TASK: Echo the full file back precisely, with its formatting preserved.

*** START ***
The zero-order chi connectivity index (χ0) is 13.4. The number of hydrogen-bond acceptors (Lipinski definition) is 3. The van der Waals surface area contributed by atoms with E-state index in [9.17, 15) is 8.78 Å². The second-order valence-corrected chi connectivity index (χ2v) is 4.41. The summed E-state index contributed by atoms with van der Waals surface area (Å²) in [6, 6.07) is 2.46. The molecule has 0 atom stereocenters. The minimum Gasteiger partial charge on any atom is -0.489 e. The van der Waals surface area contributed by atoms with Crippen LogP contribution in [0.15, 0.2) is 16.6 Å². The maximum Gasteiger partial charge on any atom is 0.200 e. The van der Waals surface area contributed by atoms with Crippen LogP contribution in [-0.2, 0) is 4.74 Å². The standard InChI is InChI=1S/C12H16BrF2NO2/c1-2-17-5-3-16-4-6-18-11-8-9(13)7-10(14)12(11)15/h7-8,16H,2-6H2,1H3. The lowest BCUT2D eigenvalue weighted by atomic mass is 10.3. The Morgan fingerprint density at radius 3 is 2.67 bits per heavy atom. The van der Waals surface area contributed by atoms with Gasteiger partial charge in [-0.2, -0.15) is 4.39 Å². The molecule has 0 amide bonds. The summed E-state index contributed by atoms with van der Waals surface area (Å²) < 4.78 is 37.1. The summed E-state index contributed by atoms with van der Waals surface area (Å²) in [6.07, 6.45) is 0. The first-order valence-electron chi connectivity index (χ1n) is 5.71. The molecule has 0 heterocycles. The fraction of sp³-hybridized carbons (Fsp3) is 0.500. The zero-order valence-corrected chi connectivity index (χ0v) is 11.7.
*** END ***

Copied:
The zero-order chi connectivity index (χ0) is 13.4. The number of hydrogen-bond acceptors (Lipinski definition) is 3. The van der Waals surface area contributed by atoms with E-state index in [9.17, 15) is 8.78 Å². The second-order valence-corrected chi connectivity index (χ2v) is 4.41. The summed E-state index contributed by atoms with van der Waals surface area (Å²) in [6, 6.07) is 2.46. The molecule has 0 atom stereocenters. The minimum Gasteiger partial charge on any atom is -0.489 e. The van der Waals surface area contributed by atoms with Crippen LogP contribution in [0.15, 0.2) is 16.6 Å². The maximum Gasteiger partial charge on any atom is 0.200 e. The van der Waals surface area contributed by atoms with Crippen LogP contribution in [-0.2, 0) is 4.74 Å². The standard InChI is InChI=1S/C12H16BrF2NO2/c1-2-17-5-3-16-4-6-18-11-8-9(13)7-10(14)12(11)15/h7-8,16H,2-6H2,1H3. The lowest BCUT2D eigenvalue weighted by atomic mass is 10.3. The Morgan fingerprint density at radius 3 is 2.67 bits per heavy atom. The van der Waals surface area contributed by atoms with Gasteiger partial charge in [-0.2, -0.15) is 4.39 Å². The molecule has 0 amide bonds. The summed E-state index contributed by atoms with van der Waals surface area (Å²) < 4.78 is 37.1. The summed E-state index contributed by atoms with van der Waals surface area (Å²) in [6.07, 6.45) is 0. The first-order valence-electron chi connectivity index (χ1n) is 5.71. The molecule has 0 heterocycles. The fraction of sp³-hybridized carbons (Fsp3) is 0.500. The zero-order valence-corrected chi connectivity index (χ0v) is 11.7.